29 Jan - 5 min read
It gives a whole new meaning to the Bahasa Malaysia saying, ‘makan angin’. We asked ourselves this question a week back and for an article on Yahoo, we attempted to survive in Kuala Lumpur with RM10. What we discovered was that it was beyond tough! The article has gotten the attention of many Malaysians: many saying it wasn’t possible and some saying it was but you would really need to tighten your belt.
Could you live on such a budget?
Our writer was given RM10 to survive a work day. His commute wasn’t too far out of town (Kuala Lumpur to Petaling Jaya and back) and he only needed to survive the workday (no outings with friends!) where he was at an office that provided water and basic beverages such as coffee and tea. Admittedly, not everyone has such amenities in the office but we reckon if you truly had to survive on RM10 a day; you must cut corners.
The cheapest mode of transportation for his route was the bus service. A single journey from Kuala Lumpur to Petaling Jaya costs RM2.50. For two ways, it was RM5. That left our thrifty journo with only RM5 left to get through the day. He opted to skip breakfast for a good lunch at an economy rice stall which cost him RM4. With only RM1 left in his pocket, he was forced to go home and eat a pack of instant noodles for dinner.
As you can see, there isn’t very much to go on. With RM10, he had just enough to eat a few meagre meals and get to work. What meal could one possibly get with RM1 left for dinner? There was no extra for a good coffee, a prepaid reload or really anything else!
The article on Yahoo! received some interesting suggestions. Armed with this we created a few possible scenarios in the infographic above on how one could survive in KL with RM10. The last one, we admit is a little extreme.
Some thought provoking responses include the following:
Simple, bring lunch to work. why must it be a rule that one needs to go out and have a meal? I bring sandwiches for lunch everyday that cost less than $1, drink coffee that is provided by the company ~ KelvinC
For all the the people that say that sandwiches and coffee are the solution, yes is good, but do it every day is not viable; the point of this article is for everybody to have a decent life, this include a variety and decent meals, entertainment, holidays, etc. and with rm10 a day is not possible at all… ~ Rud
Its all relative. There are people living in KL for RM1-2 per day. Is it a great life? No. Of course they are miserable. But others, spending RM1000 a day will also complain and whine and say they cant survive. Its not fair to ask if one can survive on any amount because yes they can survive on any amount. If just a matter of how they view the word surviving. ~ Whats Next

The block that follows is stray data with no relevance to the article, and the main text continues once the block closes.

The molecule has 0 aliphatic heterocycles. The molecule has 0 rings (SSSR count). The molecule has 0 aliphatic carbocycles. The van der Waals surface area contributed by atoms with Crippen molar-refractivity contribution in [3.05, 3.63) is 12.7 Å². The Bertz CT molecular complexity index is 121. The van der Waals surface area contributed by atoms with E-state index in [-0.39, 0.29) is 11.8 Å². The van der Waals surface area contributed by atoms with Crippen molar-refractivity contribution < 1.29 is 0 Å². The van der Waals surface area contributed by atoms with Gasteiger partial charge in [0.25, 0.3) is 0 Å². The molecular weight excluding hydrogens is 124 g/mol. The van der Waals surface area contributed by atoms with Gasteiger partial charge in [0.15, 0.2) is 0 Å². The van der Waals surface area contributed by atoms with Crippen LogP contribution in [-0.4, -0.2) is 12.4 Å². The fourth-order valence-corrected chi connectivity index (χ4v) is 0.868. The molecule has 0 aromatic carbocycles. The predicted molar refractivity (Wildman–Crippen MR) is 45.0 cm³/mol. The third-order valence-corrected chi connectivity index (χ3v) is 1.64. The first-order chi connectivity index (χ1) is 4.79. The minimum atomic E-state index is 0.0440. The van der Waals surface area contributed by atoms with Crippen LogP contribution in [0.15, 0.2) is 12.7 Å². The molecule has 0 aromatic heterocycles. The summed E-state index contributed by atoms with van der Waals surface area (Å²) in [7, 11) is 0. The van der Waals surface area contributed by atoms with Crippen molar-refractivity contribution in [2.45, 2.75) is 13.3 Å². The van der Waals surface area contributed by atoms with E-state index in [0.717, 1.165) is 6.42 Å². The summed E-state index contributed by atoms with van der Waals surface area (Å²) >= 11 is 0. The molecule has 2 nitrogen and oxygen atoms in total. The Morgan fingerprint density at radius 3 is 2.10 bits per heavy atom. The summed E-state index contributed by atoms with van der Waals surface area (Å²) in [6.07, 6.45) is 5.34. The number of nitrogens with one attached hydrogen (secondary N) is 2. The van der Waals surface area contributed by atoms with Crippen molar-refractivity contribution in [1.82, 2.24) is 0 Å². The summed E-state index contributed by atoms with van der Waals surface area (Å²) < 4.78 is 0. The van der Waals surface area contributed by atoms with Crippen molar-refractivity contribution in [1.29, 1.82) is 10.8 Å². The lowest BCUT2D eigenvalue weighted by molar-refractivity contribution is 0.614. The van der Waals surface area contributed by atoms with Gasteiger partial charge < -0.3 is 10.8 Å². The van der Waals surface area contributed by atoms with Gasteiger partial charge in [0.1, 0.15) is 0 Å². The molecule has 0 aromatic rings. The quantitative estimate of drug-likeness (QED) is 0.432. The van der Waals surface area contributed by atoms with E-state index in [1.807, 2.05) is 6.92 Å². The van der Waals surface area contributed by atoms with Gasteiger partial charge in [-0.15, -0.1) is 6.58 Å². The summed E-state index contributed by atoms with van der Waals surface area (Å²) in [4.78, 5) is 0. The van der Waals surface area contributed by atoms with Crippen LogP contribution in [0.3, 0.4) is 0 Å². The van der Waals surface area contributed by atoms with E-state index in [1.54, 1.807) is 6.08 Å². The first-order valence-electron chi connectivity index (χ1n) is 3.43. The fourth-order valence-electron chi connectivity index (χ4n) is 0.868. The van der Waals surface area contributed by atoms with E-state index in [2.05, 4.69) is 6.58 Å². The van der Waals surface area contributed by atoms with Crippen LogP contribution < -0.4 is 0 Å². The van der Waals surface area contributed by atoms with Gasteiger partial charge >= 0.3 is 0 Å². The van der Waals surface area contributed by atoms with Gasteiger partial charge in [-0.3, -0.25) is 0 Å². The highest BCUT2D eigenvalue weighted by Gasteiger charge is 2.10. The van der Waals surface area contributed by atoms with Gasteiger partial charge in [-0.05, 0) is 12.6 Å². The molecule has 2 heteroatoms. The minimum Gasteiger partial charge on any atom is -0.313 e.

CANNOT SURVIVE…one lunch already minimum 5 to 6 RM…breakfast…RM3.80..just tehtarik roti kosong….habissssss…..bus..LRT..TRen….makan malam..kalau nak minum petang….minum air paip je….belum kira parking motor Rm1…kereta lagi lah..berbelas ringgit.. ~ Jaydee
Many readers also suggested home-cooked food. Next week, we’ll try out the home-cooking method to see if this really does save money, especially for single person households where bulk buying of produce doesn’t always equate savings.
The challenge was all in good fun but the results provide a grim picture. If ‘survive’ is taken as the operative word that may be just what you will be doing on RM10 a day: barely surviving and not very well! Of course, there will always be variables. A person who lives really close to work could choose to walk or cycle and save on the commute costs. A person living really far away will need to spend more than RM10 on transport alone! And you won’t be getting all the nutrition you need if you choose to live this way.
To break it down; you will be just surviving, not living. The sad reality is that if you do a little math, RM10 a day is not a small sum (it’s RM300 – RM310 per month) to a minimum wage worker who earns RM900 – RM1200 a month. Imagine living like this every day. You won’t be getting the nutrition you need, will be exhausted from the public transport haul and you won’t have enough for rent or utilities. Let’s not even talk about recreation or any kind of social life.
The challenge, for us, definitely opened up more depressing realities than we thought it would. How did we get here? To the point where the minimum wage equates almost poverty? And even worse, whilst we have the
opportunity to debate whether or not RM10 is enough – there are those (those
earning minimum wage) who don’t have a choice.
Now there’s some food for thought.
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